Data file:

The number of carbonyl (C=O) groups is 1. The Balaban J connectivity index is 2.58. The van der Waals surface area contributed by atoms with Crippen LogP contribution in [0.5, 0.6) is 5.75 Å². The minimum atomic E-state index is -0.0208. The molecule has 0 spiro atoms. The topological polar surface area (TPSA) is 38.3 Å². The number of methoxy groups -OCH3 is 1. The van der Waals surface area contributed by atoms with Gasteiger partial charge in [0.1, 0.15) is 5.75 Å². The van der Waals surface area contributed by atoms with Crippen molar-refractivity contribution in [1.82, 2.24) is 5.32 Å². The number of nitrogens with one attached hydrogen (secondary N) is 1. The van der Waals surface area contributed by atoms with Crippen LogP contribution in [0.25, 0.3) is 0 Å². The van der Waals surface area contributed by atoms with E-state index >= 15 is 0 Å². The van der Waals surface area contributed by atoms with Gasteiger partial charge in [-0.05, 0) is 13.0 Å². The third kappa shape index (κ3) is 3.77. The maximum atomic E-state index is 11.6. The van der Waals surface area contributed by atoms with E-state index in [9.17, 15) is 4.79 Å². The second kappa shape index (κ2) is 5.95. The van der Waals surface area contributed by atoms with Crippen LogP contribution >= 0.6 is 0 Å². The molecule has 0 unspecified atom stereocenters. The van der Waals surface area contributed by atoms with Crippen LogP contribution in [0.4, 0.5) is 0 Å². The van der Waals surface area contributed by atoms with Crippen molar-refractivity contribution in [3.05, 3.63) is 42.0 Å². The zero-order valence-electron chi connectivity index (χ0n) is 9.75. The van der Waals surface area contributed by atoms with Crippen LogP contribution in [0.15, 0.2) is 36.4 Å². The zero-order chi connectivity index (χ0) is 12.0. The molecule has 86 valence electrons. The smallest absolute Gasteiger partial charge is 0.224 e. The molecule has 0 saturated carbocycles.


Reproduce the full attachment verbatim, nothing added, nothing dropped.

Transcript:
The number of carbonyl (C=O) groups is 1. The Balaban J connectivity index is 2.58. The van der Waals surface area contributed by atoms with Crippen LogP contribution in [0.5, 0.6) is 5.75 Å². The minimum atomic E-state index is -0.0208. The molecule has 0 spiro atoms. The topological polar surface area (TPSA) is 38.3 Å². The number of methoxy groups -OCH3 is 1. The van der Waals surface area contributed by atoms with Gasteiger partial charge in [0.1, 0.15) is 5.75 Å². The van der Waals surface area contributed by atoms with Crippen molar-refractivity contribution in [1.82, 2.24) is 5.32 Å². The number of nitrogens with one attached hydrogen (secondary N) is 1. The van der Waals surface area contributed by atoms with Crippen LogP contribution in [0.25, 0.3) is 0 Å². The van der Waals surface area contributed by atoms with E-state index >= 15 is 0 Å². The van der Waals surface area contributed by atoms with Gasteiger partial charge in [-0.05, 0) is 13.0 Å². The third kappa shape index (κ3) is 3.77. The maximum atomic E-state index is 11.6. The van der Waals surface area contributed by atoms with E-state index in [9.17, 15) is 4.79 Å². The second kappa shape index (κ2) is 5.95. The van der Waals surface area contributed by atoms with Crippen LogP contribution >= 0.6 is 0 Å². The molecule has 0 unspecified atom stereocenters. The van der Waals surface area contributed by atoms with Crippen LogP contribution in [0.4, 0.5) is 0 Å². The van der Waals surface area contributed by atoms with Crippen molar-refractivity contribution in [3.05, 3.63) is 42.0 Å². The zero-order valence-electron chi connectivity index (χ0n) is 9.75. The van der Waals surface area contributed by atoms with Crippen LogP contribution in [0.15, 0.2) is 36.4 Å². The zero-order chi connectivity index (χ0) is 12.0. The molecule has 86 valence electrons. The smallest absolute Gasteiger partial charge is 0.224 e. The molecule has 0 saturated carbocycles.